The Post’s July 12 Our View stressed the importance of the Move Over Law. It seems like this would be a matter of human decency and common sense. The law specifies that when you see emergency personnel, paramedics, firefighters, tow truck operators or highway maintenance staff working along the roadside you should move over to the outside lane as a safety precaution. Unfortunately, many drivers either don’t pay attention or don’t care, and thus, according to an FBI report, traffic crashes claim the lives of more police personnel than any other cause of death in the line of duty, including shootings.
Our View concluded the message by stressing “constant reminders are needed to keep emergency personnel safe.” I certainly don’t mind using a few words in my column to help the cause.
And I don’t mind reiterating another bit of traffic safety advice while I’m at it. It’s been said a zillion times, but please don’t text and drive. Moving over is easier with both hands on the wheel and both eyes on the road.
As for other roadside common sense, I can’t understand why so many people walk, run and jog on the wrong side of the road. Didn’t everyone learn in kindergarten to walk on the left side of the road facing traffic? Don’t they realize, especially those wearing headsets and can’t hear what’s going on, that if they can’t see traffic behind them and step around a puddle that they could easily be hit by a car that didn’t have enough time to move over?
Another moving violation I’d like to touch on while I’m at it is elevator etiquette. Isn’t it just common sense to move over to let the people on the elevator get off first? I can’t believe how many times I’ve seen people push their way onto an elevator while others are trying to get off. OK, so I never heard of anyone suffering a concussion or a dislocated shoulder trying to get on or off an elevator, so I’ll move on to more important matters. Like the changing laws and views on marijuana, which I’ll address with this quote from Mahuli Jakubek, director of Collaboration and Environmental Strategies, GUIDE Inc.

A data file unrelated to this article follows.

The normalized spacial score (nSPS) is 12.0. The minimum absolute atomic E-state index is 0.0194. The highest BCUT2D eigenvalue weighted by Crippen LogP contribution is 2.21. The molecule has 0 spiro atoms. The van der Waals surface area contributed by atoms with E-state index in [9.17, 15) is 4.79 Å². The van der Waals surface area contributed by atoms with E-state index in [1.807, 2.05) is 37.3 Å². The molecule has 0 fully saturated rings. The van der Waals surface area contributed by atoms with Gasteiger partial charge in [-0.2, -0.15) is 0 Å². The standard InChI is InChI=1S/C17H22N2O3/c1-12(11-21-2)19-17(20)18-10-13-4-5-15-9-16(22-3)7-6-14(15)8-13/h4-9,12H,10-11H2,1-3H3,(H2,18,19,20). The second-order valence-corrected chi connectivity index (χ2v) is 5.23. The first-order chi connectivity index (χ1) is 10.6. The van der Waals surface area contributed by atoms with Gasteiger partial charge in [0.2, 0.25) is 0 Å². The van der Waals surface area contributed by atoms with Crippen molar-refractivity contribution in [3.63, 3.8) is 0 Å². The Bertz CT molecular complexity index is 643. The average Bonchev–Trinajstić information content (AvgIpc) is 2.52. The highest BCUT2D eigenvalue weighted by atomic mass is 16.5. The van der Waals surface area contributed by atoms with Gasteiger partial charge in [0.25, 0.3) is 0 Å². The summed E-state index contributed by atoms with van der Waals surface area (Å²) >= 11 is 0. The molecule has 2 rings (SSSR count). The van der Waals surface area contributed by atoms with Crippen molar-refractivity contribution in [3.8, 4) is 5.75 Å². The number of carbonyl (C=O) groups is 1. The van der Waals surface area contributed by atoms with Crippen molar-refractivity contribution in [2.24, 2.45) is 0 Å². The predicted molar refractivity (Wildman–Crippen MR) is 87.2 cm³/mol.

“It is imperative that those who have smoked marijuana, do not get in a car and drive because the latest studies show that ‘marijuana use directly affects the brain, specifically the parts of the brain responsible for memory, learning, attention and reaction time.’ It also reduces the peripheral vision and at night prevents the eyes from dilating quickly, which means that the driver is more easily blinded by oncoming traffic. The slower reaction time and coordination, along with reduced peripheral vision, create extremely dangerous situations, especially on our very busy roads, any time a driver high on marijuana gets behind the wheel of a car.”
Just one more caution motorists can take to help stay alert enough to move over.
Susan Larson is a writer from Lilburn. Email her at firstname.lastname@example.org.